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SARS: systematic review of treatment effects.
PLoS Med 2006; 3(9):e343PM

Abstract

BACKGROUND

The SARS outbreak of 2002-2003 presented clinicians with a new, life-threatening disease for which they had no experience in treating and no research on the effectiveness of treatment options. The World Health Organization (WHO) expert panel on SARS treatment requested a systematic review and comprehensive summary of treatments used for SARS-infected patients in order to guide future treatment and identify priorities for research.

METHODS AND FINDINGS

In response to the WHO request we conducted a systematic review of the published literature on ribavirin, corticosteroids, lopinavir and ritonavir (LPV/r), type I interferon (IFN), intravenous immunoglobulin (IVIG), and SARS convalescent plasma from both in vitro studies and in SARS patients. We also searched for clinical trial evidence of treatment for acute respiratory distress syndrome. Sources of data were the literature databases MEDLINE, EMBASE, BIOSIS, and the Cochrane Central Register of Controlled Trials (CENTRAL) up to February 2005. Data from publications were extracted and evidence within studies was classified using predefined criteria. In total, 54 SARS treatment studies, 15 in vitro studies, and three acute respiratory distress syndrome studies met our inclusion criteria. Within in vitro studies, ribavirin, lopinavir, and type I IFN showed inhibition of SARS-CoV in tissue culture. In SARS-infected patient reports on ribavirin, 26 studies were classified as inconclusive, and four showed possible harm. Seven studies of convalescent plasma or IVIG, three of IFN type I, and two of LPV/r were inconclusive. In 29 studies of steroid use, 25 were inconclusive and four were classified as causing possible harm.

CONCLUSIONS

Despite an extensive literature reporting on SARS treatments, it was not possible to determine whether treatments benefited patients during the SARS outbreak. Some may have been harmful. Clinical trials should be designed to validate a standard protocol for dosage and timing, and to accrue data in real time during future outbreaks to monitor specific adverse effects and help inform treatment.

Authors+Show Affiliations

Centers for Disease Control and Prevention, Respiratory and Enteric Viruses Branch, Atlanta, Georgia, United States of America. lstockman@cdc.govNo affiliation info availableNo affiliation info available

Pub Type(s)

Journal Article
Research Support, Non-U.S. Gov't
Review
Systematic Review

Language

eng

PubMed ID

16968120

Citation

Stockman, Lauren J., et al. "SARS: Systematic Review of Treatment Effects." PLoS Medicine, vol. 3, no. 9, 2006, pp. e343.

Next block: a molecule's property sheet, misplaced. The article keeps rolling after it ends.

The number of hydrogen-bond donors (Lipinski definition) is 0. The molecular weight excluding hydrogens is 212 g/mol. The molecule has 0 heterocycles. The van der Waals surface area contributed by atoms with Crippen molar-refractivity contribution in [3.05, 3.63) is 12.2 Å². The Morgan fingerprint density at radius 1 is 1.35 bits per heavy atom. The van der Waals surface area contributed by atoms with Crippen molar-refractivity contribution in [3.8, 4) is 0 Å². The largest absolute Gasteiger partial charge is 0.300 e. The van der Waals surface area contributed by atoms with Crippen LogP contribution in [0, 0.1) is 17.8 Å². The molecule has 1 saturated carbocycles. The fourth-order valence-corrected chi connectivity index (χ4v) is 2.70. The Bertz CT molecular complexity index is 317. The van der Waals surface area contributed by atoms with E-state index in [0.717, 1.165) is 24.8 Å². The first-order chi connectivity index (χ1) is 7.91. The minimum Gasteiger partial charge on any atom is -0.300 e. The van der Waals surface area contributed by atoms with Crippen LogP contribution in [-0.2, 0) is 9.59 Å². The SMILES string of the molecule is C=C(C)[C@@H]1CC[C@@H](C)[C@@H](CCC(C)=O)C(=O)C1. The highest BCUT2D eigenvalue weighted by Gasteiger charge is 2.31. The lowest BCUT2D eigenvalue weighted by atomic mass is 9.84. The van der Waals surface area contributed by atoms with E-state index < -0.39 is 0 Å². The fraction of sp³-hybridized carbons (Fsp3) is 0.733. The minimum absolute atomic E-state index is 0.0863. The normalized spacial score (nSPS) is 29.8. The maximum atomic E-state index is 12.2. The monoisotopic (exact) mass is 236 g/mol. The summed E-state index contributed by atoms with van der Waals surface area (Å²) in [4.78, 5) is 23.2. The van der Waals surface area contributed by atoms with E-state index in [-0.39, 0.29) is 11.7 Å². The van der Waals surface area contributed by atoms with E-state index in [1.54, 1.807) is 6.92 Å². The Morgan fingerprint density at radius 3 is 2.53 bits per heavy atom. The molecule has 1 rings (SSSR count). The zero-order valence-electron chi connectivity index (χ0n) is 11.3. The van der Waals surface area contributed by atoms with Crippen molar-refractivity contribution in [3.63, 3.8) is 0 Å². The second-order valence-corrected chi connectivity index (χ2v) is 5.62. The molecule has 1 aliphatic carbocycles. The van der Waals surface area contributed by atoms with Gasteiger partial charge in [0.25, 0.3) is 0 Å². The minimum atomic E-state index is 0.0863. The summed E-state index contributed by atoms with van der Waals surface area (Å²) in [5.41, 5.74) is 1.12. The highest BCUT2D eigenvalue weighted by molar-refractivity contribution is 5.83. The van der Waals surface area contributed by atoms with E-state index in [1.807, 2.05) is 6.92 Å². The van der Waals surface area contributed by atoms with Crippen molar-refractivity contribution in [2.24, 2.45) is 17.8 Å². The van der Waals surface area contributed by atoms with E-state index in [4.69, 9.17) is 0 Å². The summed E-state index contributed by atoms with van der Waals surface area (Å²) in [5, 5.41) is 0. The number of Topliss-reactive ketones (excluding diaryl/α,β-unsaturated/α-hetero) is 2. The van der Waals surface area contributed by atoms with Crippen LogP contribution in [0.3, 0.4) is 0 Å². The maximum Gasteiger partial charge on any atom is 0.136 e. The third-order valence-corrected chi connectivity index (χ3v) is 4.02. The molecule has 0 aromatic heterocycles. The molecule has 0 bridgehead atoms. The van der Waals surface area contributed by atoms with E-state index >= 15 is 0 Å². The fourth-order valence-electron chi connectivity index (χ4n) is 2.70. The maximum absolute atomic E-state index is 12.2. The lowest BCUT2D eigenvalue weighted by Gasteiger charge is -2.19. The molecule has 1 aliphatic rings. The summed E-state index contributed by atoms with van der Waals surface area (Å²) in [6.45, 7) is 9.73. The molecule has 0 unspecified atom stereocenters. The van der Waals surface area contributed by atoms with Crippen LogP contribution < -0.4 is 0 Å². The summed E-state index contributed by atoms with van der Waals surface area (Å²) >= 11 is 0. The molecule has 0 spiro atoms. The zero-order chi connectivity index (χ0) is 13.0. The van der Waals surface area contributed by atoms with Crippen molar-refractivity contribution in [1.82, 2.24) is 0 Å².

Stockman LJ, Bellamy R, Garner P. SARS: systematic review of treatment effects. PLoS Med. 2006;3(9):e343.
Stockman, L. J., Bellamy, R., & Garner, P. (2006). SARS: systematic review of treatment effects. PLoS Medicine, 3(9), pp. e343.
Stockman LJ, Bellamy R, Garner P. SARS: Systematic Review of Treatment Effects. PLoS Med. 2006;3(9):e343. PubMed PMID: 16968120.
* Article titles in AMA citation format should be in sentence-case
TY - JOUR T1 - SARS: systematic review of treatment effects. AU - Stockman,Lauren J, AU - Bellamy,Richard, AU - Garner,Paul, PY - 2006/01/05/received PY - 2006/05/30/accepted PY - 2006/9/14/pubmed PY - 2007/1/11/medline PY - 2006/9/14/entrez SP - e343 EP - e343 JF - PLoS medicine JO - PLoS Med. VL - 3 IS - 9 N2 - BACKGROUND: The SARS outbreak of 2002-2003 presented clinicians with a new, life-threatening disease for which they had no experience in treating and no research on the effectiveness of treatment options. The World Health Organization (WHO) expert panel on SARS treatment requested a systematic review and comprehensive summary of treatments used for SARS-infected patients in order to guide future treatment and identify priorities for research. METHODS AND FINDINGS: In response to the WHO request we conducted a systematic review of the published literature on ribavirin, corticosteroids, lopinavir and ritonavir (LPV/r), type I interferon (IFN), intravenous immunoglobulin (IVIG), and SARS convalescent plasma from both in vitro studies and in SARS patients. We also searched for clinical trial evidence of treatment for acute respiratory distress syndrome. Sources of data were the literature databases MEDLINE, EMBASE, BIOSIS, and the Cochrane Central Register of Controlled Trials (CENTRAL) up to February 2005. Data from publications were extracted and evidence within studies was classified using predefined criteria. In total, 54 SARS treatment studies, 15 in vitro studies, and three acute respiratory distress syndrome studies met our inclusion criteria. Within in vitro studies, ribavirin, lopinavir, and type I IFN showed inhibition of SARS-CoV in tissue culture. In SARS-infected patient reports on ribavirin, 26 studies were classified as inconclusive, and four showed possible harm. Seven studies of convalescent plasma or IVIG, three of IFN type I, and two of LPV/r were inconclusive. In 29 studies of steroid use, 25 were inconclusive and four were classified as causing possible harm. CONCLUSIONS: Despite an extensive literature reporting on SARS treatments, it was not possible to determine whether treatments benefited patients during the SARS outbreak. Some may have been harmful. Clinical trials should be designed to validate a standard protocol for dosage and timing, and to accrue data in real time during future outbreaks to monitor specific adverse effects and help inform treatment. SN - 1549-1676 UR - https://www.unboundmedicine.com/medline/citation/16968120/full_citation L2 - http://dx.plos.org/10.1371/journal.pmed.0030343 DB - PRIME DP - Unbound Medicine ER -